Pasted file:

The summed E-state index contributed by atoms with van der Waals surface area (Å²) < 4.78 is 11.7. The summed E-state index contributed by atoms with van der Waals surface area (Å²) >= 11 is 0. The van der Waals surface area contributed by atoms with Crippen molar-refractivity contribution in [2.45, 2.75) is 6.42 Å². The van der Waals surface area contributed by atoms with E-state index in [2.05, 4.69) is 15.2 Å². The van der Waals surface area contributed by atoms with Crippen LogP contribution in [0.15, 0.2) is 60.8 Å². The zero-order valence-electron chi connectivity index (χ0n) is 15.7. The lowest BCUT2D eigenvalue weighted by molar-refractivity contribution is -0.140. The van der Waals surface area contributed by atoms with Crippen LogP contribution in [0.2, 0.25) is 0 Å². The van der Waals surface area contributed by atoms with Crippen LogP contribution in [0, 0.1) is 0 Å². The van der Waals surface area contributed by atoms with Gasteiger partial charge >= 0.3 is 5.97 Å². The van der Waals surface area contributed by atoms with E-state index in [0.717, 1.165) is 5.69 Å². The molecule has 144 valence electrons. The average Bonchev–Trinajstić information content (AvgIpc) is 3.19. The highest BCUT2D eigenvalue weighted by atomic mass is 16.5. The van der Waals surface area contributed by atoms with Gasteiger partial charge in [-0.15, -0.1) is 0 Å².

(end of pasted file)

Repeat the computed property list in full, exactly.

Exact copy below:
The summed E-state index contributed by atoms with van der Waals surface area (Å²) < 4.78 is 11.7. The summed E-state index contributed by atoms with van der Waals surface area (Å²) >= 11 is 0. The van der Waals surface area contributed by atoms with Crippen molar-refractivity contribution in [2.45, 2.75) is 6.42 Å². The van der Waals surface area contributed by atoms with E-state index in [2.05, 4.69) is 15.2 Å². The van der Waals surface area contributed by atoms with Crippen LogP contribution in [0.15, 0.2) is 60.8 Å². The zero-order valence-electron chi connectivity index (χ0n) is 15.7. The lowest BCUT2D eigenvalue weighted by molar-refractivity contribution is -0.140. The van der Waals surface area contributed by atoms with Crippen LogP contribution in [0.2, 0.25) is 0 Å². The van der Waals surface area contributed by atoms with Crippen LogP contribution in [0, 0.1) is 0 Å². The van der Waals surface area contributed by atoms with Gasteiger partial charge >= 0.3 is 5.97 Å². The van der Waals surface area contributed by atoms with E-state index in [0.717, 1.165) is 5.69 Å². The molecule has 144 valence electrons. The average Bonchev–Trinajstić information content (AvgIpc) is 3.19. The highest BCUT2D eigenvalue weighted by atomic mass is 16.5. The van der Waals surface area contributed by atoms with Gasteiger partial charge in [-0.15, -0.1) is 0 Å².